May 26, 2008
iTunes allows you to back up your purchased media, in fact you can make a back up of your entire library. However, since most of my non-iTunes purchased media is already on CD, I don’t see a need to back up the iTunes version. My iTunes purchases include the introductory mini-series and first three seasons of Battlestar Galactica (BSG), a whopping 18 GB of material, that, quite frankly, has to go. Even with an after-market 100 GB drive installed in the Powerbook, I’m regularly below 8 or 9 GB of free disk space these days.
|My Powerebook only has the Combo-drive, capable of reading DVDs, and burning CDs. Backing up the BSG shows to CD would take some 26 or 27 CDs, and who knows how long for each CD. Not really looking forward to feeding the laptop CD after CD for an entire day, I’ve been putting this chore off for a while. With rain in the forecast for our Memorial Day weekend I decided to start the process Friday night, and just feed the slot drive as needed. Clicking on File||Back Up to Disc… option started the process. After inserting a blank CD I was informed that one of the purchased items was larger than the 700 MB capacity, and that I should insert a DVD instead.|
Huh? Larger than 700MB? Something purchased from iTunes?
Turns out that one of the Battlestar Galactica episodes I was trying to back up was in fact a two-hour episode, and weighed in at a whopping 900 MB. Since the Powerbook hasn’t got a DVD burner it appeared, at first, like I was out of luck.
I do have the original 40 GB hard drive, in a USB/Firewire enclosure, however. And iTunes will allow you to transfer purchased content to a different computer. So. The 18 GB of BSG stuff was copied to the portable drive, so that it could be imported to the ThinkPad, which does sport a DVD burner. Of course what it didn’t have was 18 GB of free space. It too suffers from creeping drive usage disease and has only about 5 GB free out of an 80 GB drive. Triaging the drive in the ThinkPad, I found some old Java/HTML/Ruby archives that could be moved off the machine, and so I copied them to the portable drive, giving me about 10 GB of free space to work with. Not enough for the entire 18 GB, but just barely enough to import and backup a season at a time.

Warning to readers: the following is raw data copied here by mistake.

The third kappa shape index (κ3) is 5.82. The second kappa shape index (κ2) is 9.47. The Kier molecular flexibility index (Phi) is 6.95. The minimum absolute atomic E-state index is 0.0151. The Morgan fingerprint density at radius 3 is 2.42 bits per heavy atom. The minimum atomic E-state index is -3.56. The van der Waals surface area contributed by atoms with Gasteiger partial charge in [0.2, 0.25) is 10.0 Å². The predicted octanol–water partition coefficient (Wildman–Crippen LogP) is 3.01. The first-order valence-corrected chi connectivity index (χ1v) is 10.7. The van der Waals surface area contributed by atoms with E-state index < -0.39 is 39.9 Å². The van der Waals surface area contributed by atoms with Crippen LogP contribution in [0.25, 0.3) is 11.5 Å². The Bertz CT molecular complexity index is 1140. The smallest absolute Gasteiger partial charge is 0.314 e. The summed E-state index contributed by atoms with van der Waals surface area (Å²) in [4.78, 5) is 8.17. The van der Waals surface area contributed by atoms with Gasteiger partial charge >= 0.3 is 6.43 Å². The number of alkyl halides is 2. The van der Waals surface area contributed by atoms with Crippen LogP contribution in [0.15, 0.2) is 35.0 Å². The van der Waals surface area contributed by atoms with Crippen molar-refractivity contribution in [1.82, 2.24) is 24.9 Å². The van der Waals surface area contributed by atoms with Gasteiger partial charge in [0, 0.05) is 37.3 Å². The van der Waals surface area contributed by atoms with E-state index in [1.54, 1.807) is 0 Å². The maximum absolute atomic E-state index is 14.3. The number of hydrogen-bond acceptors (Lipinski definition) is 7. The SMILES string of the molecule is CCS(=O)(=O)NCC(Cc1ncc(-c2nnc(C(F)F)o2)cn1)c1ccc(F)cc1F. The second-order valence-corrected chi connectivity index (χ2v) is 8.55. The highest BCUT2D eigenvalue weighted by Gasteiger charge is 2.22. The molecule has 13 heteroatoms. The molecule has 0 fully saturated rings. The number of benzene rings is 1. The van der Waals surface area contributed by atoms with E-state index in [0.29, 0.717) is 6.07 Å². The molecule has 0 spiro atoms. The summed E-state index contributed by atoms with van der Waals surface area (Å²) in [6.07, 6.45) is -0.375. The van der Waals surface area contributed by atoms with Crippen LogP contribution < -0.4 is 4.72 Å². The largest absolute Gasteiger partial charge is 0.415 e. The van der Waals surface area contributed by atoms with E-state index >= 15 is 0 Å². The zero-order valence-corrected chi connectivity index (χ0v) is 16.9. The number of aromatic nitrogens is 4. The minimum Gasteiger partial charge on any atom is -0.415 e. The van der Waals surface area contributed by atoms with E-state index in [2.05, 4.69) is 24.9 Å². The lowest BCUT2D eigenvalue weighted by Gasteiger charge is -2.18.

After importing season 1 (and activating the computer on my iTunes account), I was able to start the backup process. While I didn’t keep track of the time, it seemed to produce the completed DVD in fairly short order. With season 1 on DVD, I deleted the episodes from the ThinkPad and imported season 2, and back them up as well. Season 3, with the two-part episode, weighed in at nearly 10 GB all by itself. Apparently NBC or the SciFi Channel or Apple, increased the video quality and consequently the individual episode size. iTunes informed me that it would have to create data disks and that the back up would span 3 DVDs total. Fine. Again, each disk took a relatively short period of time to be completed.
After testing each of the disks to make sure they weren’t coasters, I returned to the Powerbook and deleted the three seasons from my hard drive. Now, instead of 8 or 9 GB of free space I have 26 GB. Much better. As a bonus, I now have a backup of my iTunes purchased television programs.
UPDATE: October 24, 2009 - I’ve now successfully restored the backed up material to my new computer. You can read about that in Restoring iTunes Backups.